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10 signs you’re ready for AI — but might not succeed

Martin Heller | Aug. 30, 2017
Not every problem can be solved by machine learning, and not every company is poised to apply AI.


You track or acquire the factors that matter

Even if you have gobs of data and plenty of data scientists, you may not have data for all the relevant variables. In database terms, you may have plenty of rows but be missing a few columns. Statistically, you may have unexplained variance.

Measurements for some independent variables such as weather observations are easily obtained and merged into the dataset, even after the fact. Other factors may be difficult, impractical or expensive to measure or acquire, even if you know what they are.

Let’s use a chemical example. When you’re plating lead onto copper, you can measure the temperature and concentration of the fluoroboric acid plating bath, and record the voltage across the anodes, but you won’t get good adherence unless the bath has enough peptides in it, but not too much. If you didn’t weigh the peptides you put into the bath, you won’t know how much of this critical catalyst is present, and you’ll be unable to explain the variations in the plate quality using the other variables.


You have ways to clean and transform the data

Data is almost always noisy. Measurements may be missing one or more values, individual values may be out of range by themselves or inconsistent with other values in the same measurement, electronic measurements may be inaccurate because of electrical noise, people answering questions may not understand them or may make up answers, and so on.

The data filtering step in any analysis process often takes the most effort to set up — in my experience, 80% to 90% of total analysis time. Some shops clean up the data in their ETL (extract, transform, and load) process so that analysts should never see bad data points, but others leave all data in the data warehouse or data lake with an ELT (with the transform step at the end) process. That means that even the clearly dirty data is saved, on the theory that the filters and transformations will need to be refined over time.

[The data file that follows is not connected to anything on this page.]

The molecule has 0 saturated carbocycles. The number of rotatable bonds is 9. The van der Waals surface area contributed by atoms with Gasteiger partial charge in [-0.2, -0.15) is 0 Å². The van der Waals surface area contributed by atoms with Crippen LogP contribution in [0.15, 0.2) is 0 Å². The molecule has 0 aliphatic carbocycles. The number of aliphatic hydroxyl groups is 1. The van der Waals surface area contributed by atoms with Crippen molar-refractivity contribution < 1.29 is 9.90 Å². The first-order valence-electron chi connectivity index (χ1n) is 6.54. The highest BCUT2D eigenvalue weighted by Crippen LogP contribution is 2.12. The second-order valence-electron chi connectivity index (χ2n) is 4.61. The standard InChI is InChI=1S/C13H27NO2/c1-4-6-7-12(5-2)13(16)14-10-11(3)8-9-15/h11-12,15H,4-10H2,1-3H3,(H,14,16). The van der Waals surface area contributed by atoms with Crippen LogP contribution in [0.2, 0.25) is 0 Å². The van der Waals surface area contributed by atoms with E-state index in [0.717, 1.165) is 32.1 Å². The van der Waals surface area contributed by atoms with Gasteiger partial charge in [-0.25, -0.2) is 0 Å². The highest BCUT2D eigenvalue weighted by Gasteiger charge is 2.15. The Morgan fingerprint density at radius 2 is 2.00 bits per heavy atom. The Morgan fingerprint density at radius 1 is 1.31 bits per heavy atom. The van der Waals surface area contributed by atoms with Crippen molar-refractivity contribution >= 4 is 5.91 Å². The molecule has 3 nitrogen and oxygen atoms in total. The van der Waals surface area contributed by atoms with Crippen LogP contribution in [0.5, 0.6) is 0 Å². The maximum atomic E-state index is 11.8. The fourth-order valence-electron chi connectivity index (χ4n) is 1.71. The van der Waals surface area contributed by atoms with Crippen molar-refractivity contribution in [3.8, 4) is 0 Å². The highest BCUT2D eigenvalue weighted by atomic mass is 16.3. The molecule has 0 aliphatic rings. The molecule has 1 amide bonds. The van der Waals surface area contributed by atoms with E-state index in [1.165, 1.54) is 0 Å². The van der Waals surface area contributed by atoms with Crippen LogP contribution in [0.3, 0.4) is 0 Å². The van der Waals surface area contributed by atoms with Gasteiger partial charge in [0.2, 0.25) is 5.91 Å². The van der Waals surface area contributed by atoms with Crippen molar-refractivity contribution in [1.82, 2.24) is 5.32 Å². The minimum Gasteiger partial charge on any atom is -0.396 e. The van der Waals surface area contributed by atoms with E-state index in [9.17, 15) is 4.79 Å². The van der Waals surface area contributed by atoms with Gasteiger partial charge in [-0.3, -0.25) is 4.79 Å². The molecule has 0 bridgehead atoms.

Even accurate filtered data may need to be transformed further before you can analyze it well. Like statistical methods, machine learning models work best when there are similar numbers of rows for each possible state, which may mean reducing the number of the most popular states by random sampling. Again as with statistical methods, ML models work best when the ranges of all variables have been normalized.

For example, an analysis of Trump and Clinton campaign contributions done in Cortana ML shows how to prepare a dataset for machine learning by creating labels, processing data, engineering additional features and cleaning the data; the analysis is discussed in a Microsoft blog post. This analysis does several transformations in SQL and R to identify the various committees and campaign funds as being associated with Clinton or Trump, to identify donors as probably male or female based on their first names, to correct misspellings, and to fix the class imbalance (the data set was 94% Clinton transactions, mostly small donations). I showed how to take the output of this sample and feed it into a two-class logistic regression model in my “Get started” tutorial for Azure ML Studio.

You've already done statistical analyses on the data


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